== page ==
Russo-Ukranian War Update: Mariupol Falls


photo courtesy of Business Insider

Nizar Masri, Staff Writer

Entering the third month of the bloodiest conflict in Europe since the Bosnian genocide, Russia has made serious advancements into Ukranian territory. Ukrainian forces held off the Russian siege of Mariupol, a Ukrainian port city, for longer than expected, but the city eventually fell to Russia. Russia is determined to gain control of the region to have a land corridor into Crimea, which was annexed in 2014. The two-month long siege was the location of some of the most brutal human suffering in the war. Like the strike on the city’s largest bomb shelter in a theater on March 16th, it is estimated 600 civilians were killed. We don’t yet know the true magnitude of the violence, but as the days go on and evidence piles on, it only gets worse.  91% of the city was destroyed during the invasion, the remaining soldiers and civilians of Mariupol bunkered down in the Azovstal steel plant. Russian forces bombarded the plant for weeks on end, stranding the survivors.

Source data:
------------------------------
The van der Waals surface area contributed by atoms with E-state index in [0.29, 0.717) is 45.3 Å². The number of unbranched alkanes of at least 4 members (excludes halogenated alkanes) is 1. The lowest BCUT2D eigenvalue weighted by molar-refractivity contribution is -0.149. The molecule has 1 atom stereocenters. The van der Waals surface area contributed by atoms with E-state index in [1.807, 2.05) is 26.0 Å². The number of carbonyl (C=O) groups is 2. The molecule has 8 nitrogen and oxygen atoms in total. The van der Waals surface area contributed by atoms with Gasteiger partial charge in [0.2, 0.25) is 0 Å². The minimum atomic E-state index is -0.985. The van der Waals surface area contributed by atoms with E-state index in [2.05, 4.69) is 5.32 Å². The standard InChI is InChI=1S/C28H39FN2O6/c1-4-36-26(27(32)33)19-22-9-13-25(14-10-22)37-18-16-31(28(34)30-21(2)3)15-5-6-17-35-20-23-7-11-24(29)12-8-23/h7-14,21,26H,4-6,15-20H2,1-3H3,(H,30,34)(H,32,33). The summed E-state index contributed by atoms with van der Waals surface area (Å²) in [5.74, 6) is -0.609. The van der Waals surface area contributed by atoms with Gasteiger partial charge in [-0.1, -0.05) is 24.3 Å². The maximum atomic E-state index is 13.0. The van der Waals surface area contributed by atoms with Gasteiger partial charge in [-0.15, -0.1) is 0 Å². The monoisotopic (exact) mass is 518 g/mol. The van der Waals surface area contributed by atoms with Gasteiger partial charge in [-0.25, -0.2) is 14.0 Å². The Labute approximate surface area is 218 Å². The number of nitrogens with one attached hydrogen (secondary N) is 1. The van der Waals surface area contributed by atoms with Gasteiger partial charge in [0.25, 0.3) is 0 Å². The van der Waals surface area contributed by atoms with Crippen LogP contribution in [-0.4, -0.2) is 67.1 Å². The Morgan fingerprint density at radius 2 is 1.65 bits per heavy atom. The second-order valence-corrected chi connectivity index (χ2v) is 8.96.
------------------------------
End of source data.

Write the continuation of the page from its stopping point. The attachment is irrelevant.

Multiple attempts at negotiating ceasefires and evacuations of civilians were unsuccessful and were botched with mortar shell firing and gunfire from both sides. And it’s unclear currently whether that is the fault of Ukrainian or Russian troops. On May 2nd, the first successful mass evacuations began. Successful only because civilians were able to leave, mortar shell firing continued all through the day. What would normally be a 4-hour drive to the nearest relatively safe Ukranian city turned into a 36-hour grinding journey. Made difficult by terrain littered with ordinances and mines and dozens of Russian checkpoints. Ukrainians could only rejoice so much “On the one hand seeing the sky for the first time, but on the other seeing the destroyed city,” said Osnat Lubrani, the U.N. humanitarian coordinator for Ukraine. (The Washington Post)